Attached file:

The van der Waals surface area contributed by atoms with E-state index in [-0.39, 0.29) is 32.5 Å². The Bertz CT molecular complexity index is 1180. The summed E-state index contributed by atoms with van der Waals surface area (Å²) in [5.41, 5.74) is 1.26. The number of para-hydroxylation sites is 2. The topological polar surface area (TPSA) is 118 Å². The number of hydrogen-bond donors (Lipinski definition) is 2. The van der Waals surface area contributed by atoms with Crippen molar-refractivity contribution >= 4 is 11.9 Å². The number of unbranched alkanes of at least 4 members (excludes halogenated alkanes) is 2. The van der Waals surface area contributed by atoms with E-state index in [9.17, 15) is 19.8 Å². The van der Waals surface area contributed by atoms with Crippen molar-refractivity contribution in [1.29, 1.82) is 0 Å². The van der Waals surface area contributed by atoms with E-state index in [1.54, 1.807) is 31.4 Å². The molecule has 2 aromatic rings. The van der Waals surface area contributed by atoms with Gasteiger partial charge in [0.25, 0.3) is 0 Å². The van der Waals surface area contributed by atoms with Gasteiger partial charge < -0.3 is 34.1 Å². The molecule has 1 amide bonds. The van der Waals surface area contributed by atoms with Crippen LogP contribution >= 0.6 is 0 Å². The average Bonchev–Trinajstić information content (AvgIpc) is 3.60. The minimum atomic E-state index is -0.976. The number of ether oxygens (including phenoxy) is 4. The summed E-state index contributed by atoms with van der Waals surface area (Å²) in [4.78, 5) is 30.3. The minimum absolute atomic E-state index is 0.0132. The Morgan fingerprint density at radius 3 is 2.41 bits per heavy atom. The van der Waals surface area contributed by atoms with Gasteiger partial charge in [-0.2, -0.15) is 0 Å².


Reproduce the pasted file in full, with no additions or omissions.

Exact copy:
The van der Waals surface area contributed by atoms with E-state index in [-0.39, 0.29) is 32.5 Å². The Bertz CT molecular complexity index is 1180. The summed E-state index contributed by atoms with van der Waals surface area (Å²) in [5.41, 5.74) is 1.26. The number of para-hydroxylation sites is 2. The topological polar surface area (TPSA) is 118 Å². The number of hydrogen-bond donors (Lipinski definition) is 2. The van der Waals surface area contributed by atoms with Crippen molar-refractivity contribution >= 4 is 11.9 Å². The number of unbranched alkanes of at least 4 members (excludes halogenated alkanes) is 2. The van der Waals surface area contributed by atoms with E-state index in [9.17, 15) is 19.8 Å². The van der Waals surface area contributed by atoms with Crippen molar-refractivity contribution in [1.29, 1.82) is 0 Å². The van der Waals surface area contributed by atoms with E-state index in [1.54, 1.807) is 31.4 Å². The molecule has 2 aromatic rings. The van der Waals surface area contributed by atoms with Gasteiger partial charge in [0.25, 0.3) is 0 Å². The van der Waals surface area contributed by atoms with Gasteiger partial charge < -0.3 is 34.1 Å². The molecule has 1 amide bonds. The van der Waals surface area contributed by atoms with Crippen LogP contribution >= 0.6 is 0 Å². The average Bonchev–Trinajstić information content (AvgIpc) is 3.60. The minimum atomic E-state index is -0.976. The number of ether oxygens (including phenoxy) is 4. The summed E-state index contributed by atoms with van der Waals surface area (Å²) in [4.78, 5) is 30.3. The minimum absolute atomic E-state index is 0.0132. The Morgan fingerprint density at radius 3 is 2.41 bits per heavy atom. The van der Waals surface area contributed by atoms with Gasteiger partial charge in [-0.2, -0.15) is 0 Å².